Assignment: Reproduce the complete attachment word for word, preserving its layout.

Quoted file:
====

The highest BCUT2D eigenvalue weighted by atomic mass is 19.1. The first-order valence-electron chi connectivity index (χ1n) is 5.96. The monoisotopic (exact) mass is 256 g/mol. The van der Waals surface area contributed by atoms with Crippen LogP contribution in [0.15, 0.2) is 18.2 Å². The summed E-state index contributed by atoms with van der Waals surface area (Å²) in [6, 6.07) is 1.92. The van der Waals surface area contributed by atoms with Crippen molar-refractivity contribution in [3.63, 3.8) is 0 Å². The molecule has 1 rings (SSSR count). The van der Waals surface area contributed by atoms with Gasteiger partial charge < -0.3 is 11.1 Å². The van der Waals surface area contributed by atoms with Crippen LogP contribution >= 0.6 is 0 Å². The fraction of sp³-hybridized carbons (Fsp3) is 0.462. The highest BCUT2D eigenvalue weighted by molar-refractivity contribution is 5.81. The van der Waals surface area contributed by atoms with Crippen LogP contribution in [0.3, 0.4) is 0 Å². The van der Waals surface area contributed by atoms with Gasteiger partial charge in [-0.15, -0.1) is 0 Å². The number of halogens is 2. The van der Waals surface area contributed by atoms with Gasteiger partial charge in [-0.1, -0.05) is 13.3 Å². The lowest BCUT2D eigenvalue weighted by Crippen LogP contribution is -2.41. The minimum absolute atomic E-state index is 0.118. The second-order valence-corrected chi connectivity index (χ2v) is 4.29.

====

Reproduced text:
The highest BCUT2D eigenvalue weighted by atomic mass is 19.1. The first-order valence-electron chi connectivity index (χ1n) is 5.96. The monoisotopic (exact) mass is 256 g/mol. The van der Waals surface area contributed by atoms with Crippen LogP contribution in [0.15, 0.2) is 18.2 Å². The summed E-state index contributed by atoms with van der Waals surface area (Å²) in [6, 6.07) is 1.92. The van der Waals surface area contributed by atoms with Crippen molar-refractivity contribution in [3.63, 3.8) is 0 Å². The molecule has 1 rings (SSSR count). The van der Waals surface area contributed by atoms with Gasteiger partial charge < -0.3 is 11.1 Å². The van der Waals surface area contributed by atoms with Crippen LogP contribution >= 0.6 is 0 Å². The fraction of sp³-hybridized carbons (Fsp3) is 0.462. The highest BCUT2D eigenvalue weighted by molar-refractivity contribution is 5.81. The van der Waals surface area contributed by atoms with Crippen LogP contribution in [0.3, 0.4) is 0 Å². The van der Waals surface area contributed by atoms with Gasteiger partial charge in [-0.15, -0.1) is 0 Å². The number of halogens is 2. The van der Waals surface area contributed by atoms with Gasteiger partial charge in [-0.1, -0.05) is 13.3 Å². The lowest BCUT2D eigenvalue weighted by Crippen LogP contribution is -2.41. The minimum absolute atomic E-state index is 0.118. The second-order valence-corrected chi connectivity index (χ2v) is 4.29.